You’re going to find that the “evidence” concept is just not fruitful to pursue with certain skeptics. You’re right, of course. If there was absolutely no evidence, of any kind, in any way, then no would actually believe in God, just like no one actually believes in the FSM or the IPU. The skeptics will claim that they mean, “no valid”, or “no acceptable” evidence, but as you probably noted they still make a direct equivalency between the quantity and quality of the two when they mention the FSM. It’s an irrational position, but it makes it easier for a skeptic to blow off consideration of real evidence, or the actual properties of God that are being espoused.

    “There’s no evidence at all” is as silly as “atheists all know God is real, they just don’t want to admit it,” but it’s an argument that’s never going to go away. It’s especially ironic that it’s being discussed in a thread about Galileo. Of all of the people to accuse (by association) of believing with no evidence, he’s a bad choice.

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  21. but it’s an argument that’s never going to go away.

    Yes. And I think that this is part of the idea behind the FSU and IPU rhetorical ploy.

    It's commonly an argument against people who resort to fideism.

    ----------------

    Med-man is right that what is or is not "evidence" suffers a demarcation problem.

    As I have tried to point out elsewhere, we all draw lines, whether it is about what we find beautiful or what constitutes sufficient evidence.

    ----------------

    It’s especially ironic that it’s being discussed in a thread about Galileo. Of all of the people to accuse (by association) of believing with no evidence, he’s a bad choice.

    I don't know what the underpinning of his beliefs were. I will say that prior to 1859, the teleological argument was persuasive.

    ----------------

    "There’s no evidence at all” is as silly as “atheists all know God is real, they just don’t want to admit it."

    And the corollary to that is Daniel Dennett's claim that most people don't really believe in God, rather, they believe in "belief in God".

    How would he possibly know that?

    Were I a theist, and someone asked me what evidence I had for God, my answer would be:
    that there is anything at all.

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  22. If the chances of flying spaghetti monsters being real is the same as the chances of God being real, then why do we not see philosophers debating the existence of flying spaghetti monsters?

    But in some sense, we do. At least from my perspective.

    With apologies to Med-man, this is where Sam Harris swings a big stick. This is his assessment about a big important meeting of Bishops or something for the purpose of debating infants and purgatory:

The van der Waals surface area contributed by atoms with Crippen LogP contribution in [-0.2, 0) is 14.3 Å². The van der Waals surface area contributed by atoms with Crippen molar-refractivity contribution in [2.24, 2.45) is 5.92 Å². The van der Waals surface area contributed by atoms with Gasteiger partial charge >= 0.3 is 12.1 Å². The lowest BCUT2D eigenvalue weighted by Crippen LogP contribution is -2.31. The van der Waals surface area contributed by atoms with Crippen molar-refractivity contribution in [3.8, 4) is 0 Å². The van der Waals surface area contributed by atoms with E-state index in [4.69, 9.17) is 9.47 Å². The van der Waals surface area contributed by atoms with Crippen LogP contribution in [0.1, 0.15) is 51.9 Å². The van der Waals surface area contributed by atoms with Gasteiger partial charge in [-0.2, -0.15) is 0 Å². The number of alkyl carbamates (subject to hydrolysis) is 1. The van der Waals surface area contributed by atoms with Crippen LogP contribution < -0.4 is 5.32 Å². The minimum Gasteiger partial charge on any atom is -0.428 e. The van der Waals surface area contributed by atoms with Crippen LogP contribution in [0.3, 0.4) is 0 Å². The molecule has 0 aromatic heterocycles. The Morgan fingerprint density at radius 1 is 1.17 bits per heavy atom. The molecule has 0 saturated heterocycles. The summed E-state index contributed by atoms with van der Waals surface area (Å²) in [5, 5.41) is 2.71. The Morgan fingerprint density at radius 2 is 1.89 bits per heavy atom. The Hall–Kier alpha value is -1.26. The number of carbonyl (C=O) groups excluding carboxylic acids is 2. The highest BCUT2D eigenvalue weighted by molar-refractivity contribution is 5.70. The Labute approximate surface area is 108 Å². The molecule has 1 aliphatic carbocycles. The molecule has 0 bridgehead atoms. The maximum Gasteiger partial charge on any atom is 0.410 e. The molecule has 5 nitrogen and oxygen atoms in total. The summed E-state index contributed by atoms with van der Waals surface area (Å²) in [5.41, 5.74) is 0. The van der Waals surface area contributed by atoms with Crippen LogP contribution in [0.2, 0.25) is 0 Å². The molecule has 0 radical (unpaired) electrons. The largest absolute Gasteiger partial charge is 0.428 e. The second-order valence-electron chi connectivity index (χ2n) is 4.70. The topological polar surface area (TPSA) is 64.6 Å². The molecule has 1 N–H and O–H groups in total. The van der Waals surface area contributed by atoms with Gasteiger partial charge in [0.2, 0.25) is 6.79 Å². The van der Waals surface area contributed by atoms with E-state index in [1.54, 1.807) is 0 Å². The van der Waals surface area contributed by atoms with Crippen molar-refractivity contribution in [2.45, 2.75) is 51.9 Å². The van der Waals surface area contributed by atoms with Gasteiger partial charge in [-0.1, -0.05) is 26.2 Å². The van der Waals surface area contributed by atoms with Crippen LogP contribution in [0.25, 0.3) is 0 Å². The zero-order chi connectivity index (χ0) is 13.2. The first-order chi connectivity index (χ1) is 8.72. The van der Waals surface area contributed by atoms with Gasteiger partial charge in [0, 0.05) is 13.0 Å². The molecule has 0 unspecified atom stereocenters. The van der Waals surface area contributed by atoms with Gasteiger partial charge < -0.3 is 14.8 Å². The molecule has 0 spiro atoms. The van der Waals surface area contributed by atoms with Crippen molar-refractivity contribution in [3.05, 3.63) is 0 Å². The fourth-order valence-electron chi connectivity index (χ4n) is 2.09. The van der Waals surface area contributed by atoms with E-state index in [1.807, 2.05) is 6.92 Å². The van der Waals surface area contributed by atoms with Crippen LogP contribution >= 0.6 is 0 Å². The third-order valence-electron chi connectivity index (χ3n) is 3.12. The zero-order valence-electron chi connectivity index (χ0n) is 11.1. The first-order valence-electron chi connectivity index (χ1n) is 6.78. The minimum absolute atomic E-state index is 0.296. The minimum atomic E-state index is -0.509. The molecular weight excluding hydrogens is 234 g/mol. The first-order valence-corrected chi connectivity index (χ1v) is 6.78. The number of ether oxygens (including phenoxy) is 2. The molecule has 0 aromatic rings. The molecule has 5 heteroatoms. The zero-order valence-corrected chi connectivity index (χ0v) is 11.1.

Can we conceive of a project more intellectually forlorn than this? Just imagine what these deliberations must be like. Is there the slightest possibility that someone will present evidence indicating the eternal fate of unbaptized children after death? How can any educated person think this anything but a hilarious, terrifying, and unconscionable waste of time? When one considers the fact that this is the very institution that has produced and sheltered an elite army of child molesters, the whole enterprise begins to exude a truly diabolical aura of misspent human energy.

    No, Mr Harris, I cannot conceive of a project more intellectually forlorn.

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  23. unBeguiled,

    No apologies desired, of course (though I might regret this), but the only stick Harris knows how to swing is a fungo bat. He's fine with the easy pop-ups, but the high heat is not his specialty. Like Hitchens, he's also adept at picking and choosing bits of diverse belief systems as though all religions had identically generated views of the universe.

    Catholic debate over purgatory may well be laughably pointless, and the RCC has itself to blame for it. But any attempt to compare the quantity, quality, or compelling nature of evidence for God to a made-up-rhetorical device is just silly.

    I get the same feeling when people make such comparisons as I do when a person says, "there's as much evidence for evolution as there is for bigfoot."

    And, many would argue that the teleological argument is still persuasive, right up to and including the very assumptions of modern science. Recall that conversation here of late has been mostly about ultimate causes, etc. Plus, there are great number of theists who don't think that an explanation of "how" removes all possible room for a "who." I call that the "mechanism fallacy".

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  24. Med-Man,